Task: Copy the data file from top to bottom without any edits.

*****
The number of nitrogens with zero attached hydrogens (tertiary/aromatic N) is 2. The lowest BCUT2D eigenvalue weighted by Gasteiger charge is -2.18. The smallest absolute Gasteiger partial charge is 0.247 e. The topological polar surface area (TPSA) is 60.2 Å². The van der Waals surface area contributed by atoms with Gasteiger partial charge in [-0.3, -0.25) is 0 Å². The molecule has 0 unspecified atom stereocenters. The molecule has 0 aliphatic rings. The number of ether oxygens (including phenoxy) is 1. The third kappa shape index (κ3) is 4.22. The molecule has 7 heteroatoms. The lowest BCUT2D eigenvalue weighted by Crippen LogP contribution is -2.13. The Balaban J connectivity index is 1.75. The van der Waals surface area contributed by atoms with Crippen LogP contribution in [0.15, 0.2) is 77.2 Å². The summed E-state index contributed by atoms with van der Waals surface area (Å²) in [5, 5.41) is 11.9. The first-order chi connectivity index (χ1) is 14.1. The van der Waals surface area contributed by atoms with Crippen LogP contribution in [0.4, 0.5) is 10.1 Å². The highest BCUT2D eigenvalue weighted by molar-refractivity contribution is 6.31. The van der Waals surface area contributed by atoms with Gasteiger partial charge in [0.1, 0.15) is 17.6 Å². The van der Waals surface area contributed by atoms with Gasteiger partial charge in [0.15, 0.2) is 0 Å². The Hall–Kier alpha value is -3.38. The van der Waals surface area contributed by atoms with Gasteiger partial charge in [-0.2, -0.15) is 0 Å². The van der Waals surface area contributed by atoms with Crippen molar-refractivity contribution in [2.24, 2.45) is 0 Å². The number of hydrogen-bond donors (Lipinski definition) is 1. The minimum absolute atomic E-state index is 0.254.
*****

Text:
The number of nitrogens with zero attached hydrogens (tertiary/aromatic N) is 2. The lowest BCUT2D eigenvalue weighted by Gasteiger charge is -2.18. The smallest absolute Gasteiger partial charge is 0.247 e. The topological polar surface area (TPSA) is 60.2 Å². The van der Waals surface area contributed by atoms with Gasteiger partial charge in [-0.3, -0.25) is 0 Å². The molecule has 0 unspecified atom stereocenters. The molecule has 0 aliphatic rings. The number of ether oxygens (including phenoxy) is 1. The third kappa shape index (κ3) is 4.22. The molecule has 7 heteroatoms. The lowest BCUT2D eigenvalue weighted by Crippen LogP contribution is -2.13. The Balaban J connectivity index is 1.75. The van der Waals surface area contributed by atoms with Crippen LogP contribution in [0.15, 0.2) is 77.2 Å². The summed E-state index contributed by atoms with van der Waals surface area (Å²) in [5, 5.41) is 11.9. The first-order chi connectivity index (χ1) is 14.1. The van der Waals surface area contributed by atoms with Crippen LogP contribution in [0.4, 0.5) is 10.1 Å². The highest BCUT2D eigenvalue weighted by molar-refractivity contribution is 6.31. The van der Waals surface area contributed by atoms with Gasteiger partial charge in [0.1, 0.15) is 17.6 Å². The van der Waals surface area contributed by atoms with Gasteiger partial charge in [0.15, 0.2) is 0 Å². The Hall–Kier alpha value is -3.38. The van der Waals surface area contributed by atoms with Gasteiger partial charge in [-0.2, -0.15) is 0 Å². The van der Waals surface area contributed by atoms with Crippen molar-refractivity contribution in [2.24, 2.45) is 0 Å². The number of hydrogen-bond donors (Lipinski definition) is 1. The minimum absolute atomic E-state index is 0.254.